Sunderland A.F.C was something I was baptized in from birth. I am a mackem and red and white runs through my blood. There can be no changing that. What is a sport for some, is for me an allegiance which in no circumstances can be shifted nor annulled no matter how bad the team might be. Yet also, I am in a broader sense a proud North Easterner with a deep abiding investment in my regional heritage, culture and people. In the light of petty football rivalries, this means that for me and for those on the banks of the river Tyne, we have ultimately more in common than what sets us apart.

Mackems and Magpies alike are both working class communities with an identical industrial heritage. Our local cultures and outlook to the world are pretty much the same in practice. The sporting rivalry has created an artificial rift in identity which makes us deliberately emphasize differences between us. That will continue. I want to see Sunderland rise as a city and better compete with Tyneside, but in the bigger picture nevertheless we are of a regional family.

On that note, I want to talk about a singer who has since long passed away. Ronnie Lambert (1949-2009) was a popular local folk singer known as the “Geordie Busker“. He is predominantly associated in people’s minds with Newcastle United. He was an unapologetic and devoted magpie. Born in Gateshead, he would later live in Washington, where he passed away in his sleep before even reaching the age of 60.

Ronnie was invested in creating a genre of music that reflected his local culture and identity. Whilst a lot of it was about NUFC inevitably, many of his tunes also embraced the North East as a whole of the extent which Sunderland people could listen to and identify with songs. Having listened to a great deal of his songs despite the footballing rift, I have felt his music is of prime cultural significance and connotations. What disappoints me is that very quickly, his legacy has been forgotten besides a small core following of Newcastle United fans.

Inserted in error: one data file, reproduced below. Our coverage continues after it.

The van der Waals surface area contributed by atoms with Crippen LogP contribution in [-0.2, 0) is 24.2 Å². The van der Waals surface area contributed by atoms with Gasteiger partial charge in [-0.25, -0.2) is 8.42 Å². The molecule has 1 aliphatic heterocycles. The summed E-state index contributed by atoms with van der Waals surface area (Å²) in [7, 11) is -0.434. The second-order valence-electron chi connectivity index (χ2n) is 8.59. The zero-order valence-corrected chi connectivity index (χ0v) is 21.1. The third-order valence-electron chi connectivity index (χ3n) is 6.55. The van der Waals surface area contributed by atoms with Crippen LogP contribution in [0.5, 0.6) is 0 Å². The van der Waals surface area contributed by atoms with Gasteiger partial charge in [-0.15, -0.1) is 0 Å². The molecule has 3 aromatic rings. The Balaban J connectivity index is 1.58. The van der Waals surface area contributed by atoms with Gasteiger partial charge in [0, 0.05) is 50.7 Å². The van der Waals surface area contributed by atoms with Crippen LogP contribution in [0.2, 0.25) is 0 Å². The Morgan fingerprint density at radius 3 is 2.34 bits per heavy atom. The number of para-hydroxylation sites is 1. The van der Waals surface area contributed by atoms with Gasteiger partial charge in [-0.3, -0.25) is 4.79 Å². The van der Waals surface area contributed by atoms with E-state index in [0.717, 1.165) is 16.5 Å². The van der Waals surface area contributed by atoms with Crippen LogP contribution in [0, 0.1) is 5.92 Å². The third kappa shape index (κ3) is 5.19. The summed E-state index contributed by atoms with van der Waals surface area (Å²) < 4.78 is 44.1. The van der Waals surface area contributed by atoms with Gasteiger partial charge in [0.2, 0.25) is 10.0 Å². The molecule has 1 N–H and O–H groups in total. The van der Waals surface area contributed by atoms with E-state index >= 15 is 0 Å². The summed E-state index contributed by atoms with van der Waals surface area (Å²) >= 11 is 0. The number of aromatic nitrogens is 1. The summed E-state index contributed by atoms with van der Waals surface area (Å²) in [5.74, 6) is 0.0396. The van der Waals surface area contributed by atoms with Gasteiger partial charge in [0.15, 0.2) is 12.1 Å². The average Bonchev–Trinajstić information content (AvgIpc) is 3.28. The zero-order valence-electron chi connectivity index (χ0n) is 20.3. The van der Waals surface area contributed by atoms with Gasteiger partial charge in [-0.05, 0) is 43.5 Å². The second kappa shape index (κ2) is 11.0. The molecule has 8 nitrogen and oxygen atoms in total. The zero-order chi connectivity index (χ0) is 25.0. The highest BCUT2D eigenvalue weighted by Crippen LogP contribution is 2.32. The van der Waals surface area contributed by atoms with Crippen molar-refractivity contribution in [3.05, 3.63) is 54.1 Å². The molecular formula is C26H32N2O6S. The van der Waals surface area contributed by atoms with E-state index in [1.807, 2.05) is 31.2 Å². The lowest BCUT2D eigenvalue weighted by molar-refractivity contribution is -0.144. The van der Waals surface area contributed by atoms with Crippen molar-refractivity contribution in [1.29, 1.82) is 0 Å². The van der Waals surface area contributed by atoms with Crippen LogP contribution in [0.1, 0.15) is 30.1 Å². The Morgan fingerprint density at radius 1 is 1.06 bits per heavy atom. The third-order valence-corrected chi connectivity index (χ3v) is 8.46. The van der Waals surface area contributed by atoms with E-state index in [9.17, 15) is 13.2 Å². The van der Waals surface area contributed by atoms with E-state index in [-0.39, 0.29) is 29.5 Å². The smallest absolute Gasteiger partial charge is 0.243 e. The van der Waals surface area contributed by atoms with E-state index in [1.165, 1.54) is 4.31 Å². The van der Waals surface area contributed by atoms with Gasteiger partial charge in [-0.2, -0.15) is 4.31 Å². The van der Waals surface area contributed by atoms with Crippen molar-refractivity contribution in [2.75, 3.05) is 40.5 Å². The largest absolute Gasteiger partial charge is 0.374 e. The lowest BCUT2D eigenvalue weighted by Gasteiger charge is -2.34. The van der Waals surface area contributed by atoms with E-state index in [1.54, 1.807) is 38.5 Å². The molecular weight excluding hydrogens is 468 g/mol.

Ronnie’s most famous tune was titled “Coming Home Newcastle“. I believe it was wrote sometime in the 1980s. The song is an unofficial anthem of the football club, but as I noted above its significance is broader. The tune details the story of a man whom with regional unemployment lingering high, is forced to move away to London but eventually aspires to return to his hometown, armed with savings and re-embrace his life there. This concept of having to leave Tyneside for work, but with the dream of returning is a recurrent theme in local discourse. It was notably applied to when Alan Shearer joined the club in 1997. It all falls about the theme of the region being hit by severe poverty and deprivation in these decades, but with the dream of revival.

More of Lambert’s songs follow on with this theme: Geordie Land (something I cannot find the full version of) outlines in incredible iconography of looking back to childhood spent in the North East touching upon powerful themes such as: “Day trips out to Tynemouth, Shields and Whitley Bay, Chips with Sand and Vinegar, I miss those good old days.” and thus armed with the chorus “Geordie land, Geordie land, some day I will return, to backyards and the cobbled streets of home“. It is touching. Similarly, his song “River Tyne” details the account of a young man who sails the world yet depicts the region in the light of “Going to sail home to that love of mine“.

Other songs from Lambert covered things such as Newcastle Brown Ale, southerners encountering the local dialect and even a powerful history of the entire North East in the song “Northumbria“. What was remarkable about every single tune was that Lambert’s voice embodied a real, authentic and deeply sincere local spirit, truly reflecting the context of the lyrics. There was nothing superficial nor synthetic about it, you know fine well this man was embodying the soul of the region and in that light. On such a note, it is fair to say that Lambert’s work never received the coverage, credit or acclaim that it truly deserved whilst he was alive.

Therefore, we are giving a homage to the legacy of Ronnie Lambert and his music. It would be a tragic mistake to allow the pettiness and immediate gratification of football rivalries to cloud your judgment of a man who exemplified, embodied and portrayed a region in a beautifully nostalgic and poetic fashion. We urge you to listen to some of his songs and think about it in the context of you are, than the colour of your stripes.